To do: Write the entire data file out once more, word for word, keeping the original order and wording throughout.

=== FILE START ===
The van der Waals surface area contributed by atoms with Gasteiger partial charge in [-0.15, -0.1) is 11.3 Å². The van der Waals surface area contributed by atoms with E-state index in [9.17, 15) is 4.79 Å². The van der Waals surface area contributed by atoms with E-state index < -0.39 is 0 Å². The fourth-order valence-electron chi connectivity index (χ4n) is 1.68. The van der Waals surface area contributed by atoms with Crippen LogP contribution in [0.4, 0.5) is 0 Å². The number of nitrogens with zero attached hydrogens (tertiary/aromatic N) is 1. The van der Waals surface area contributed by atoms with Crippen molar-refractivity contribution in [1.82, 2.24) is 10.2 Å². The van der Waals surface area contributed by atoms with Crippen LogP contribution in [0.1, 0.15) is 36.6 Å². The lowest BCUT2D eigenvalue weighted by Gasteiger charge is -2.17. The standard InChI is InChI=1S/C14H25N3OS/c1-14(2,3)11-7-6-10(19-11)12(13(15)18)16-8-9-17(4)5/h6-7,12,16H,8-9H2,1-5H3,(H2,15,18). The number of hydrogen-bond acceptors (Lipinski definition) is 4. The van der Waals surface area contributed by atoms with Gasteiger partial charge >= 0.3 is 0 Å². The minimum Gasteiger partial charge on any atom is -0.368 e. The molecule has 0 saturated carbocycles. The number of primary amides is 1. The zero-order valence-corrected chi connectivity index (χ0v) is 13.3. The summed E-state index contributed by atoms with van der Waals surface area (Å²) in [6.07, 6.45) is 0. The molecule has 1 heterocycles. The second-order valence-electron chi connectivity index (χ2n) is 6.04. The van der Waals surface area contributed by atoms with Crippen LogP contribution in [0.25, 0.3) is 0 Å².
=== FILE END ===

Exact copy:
The van der Waals surface area contributed by atoms with Gasteiger partial charge in [-0.15, -0.1) is 11.3 Å². The van der Waals surface area contributed by atoms with E-state index in [9.17, 15) is 4.79 Å². The van der Waals surface area contributed by atoms with E-state index < -0.39 is 0 Å². The fourth-order valence-electron chi connectivity index (χ4n) is 1.68. The van der Waals surface area contributed by atoms with Crippen LogP contribution in [0.4, 0.5) is 0 Å². The number of nitrogens with zero attached hydrogens (tertiary/aromatic N) is 1. The van der Waals surface area contributed by atoms with Crippen molar-refractivity contribution in [1.82, 2.24) is 10.2 Å². The van der Waals surface area contributed by atoms with Crippen LogP contribution in [0.1, 0.15) is 36.6 Å². The lowest BCUT2D eigenvalue weighted by Gasteiger charge is -2.17. The standard InChI is InChI=1S/C14H25N3OS/c1-14(2,3)11-7-6-10(19-11)12(13(15)18)16-8-9-17(4)5/h6-7,12,16H,8-9H2,1-5H3,(H2,15,18). The number of hydrogen-bond acceptors (Lipinski definition) is 4. The van der Waals surface area contributed by atoms with Gasteiger partial charge >= 0.3 is 0 Å². The minimum Gasteiger partial charge on any atom is -0.368 e. The molecule has 0 saturated carbocycles. The number of primary amides is 1. The zero-order valence-corrected chi connectivity index (χ0v) is 13.3. The summed E-state index contributed by atoms with van der Waals surface area (Å²) in [6.07, 6.45) is 0. The molecule has 1 heterocycles. The second-order valence-electron chi connectivity index (χ2n) is 6.04. The van der Waals surface area contributed by atoms with Crippen LogP contribution in [0.25, 0.3) is 0 Å².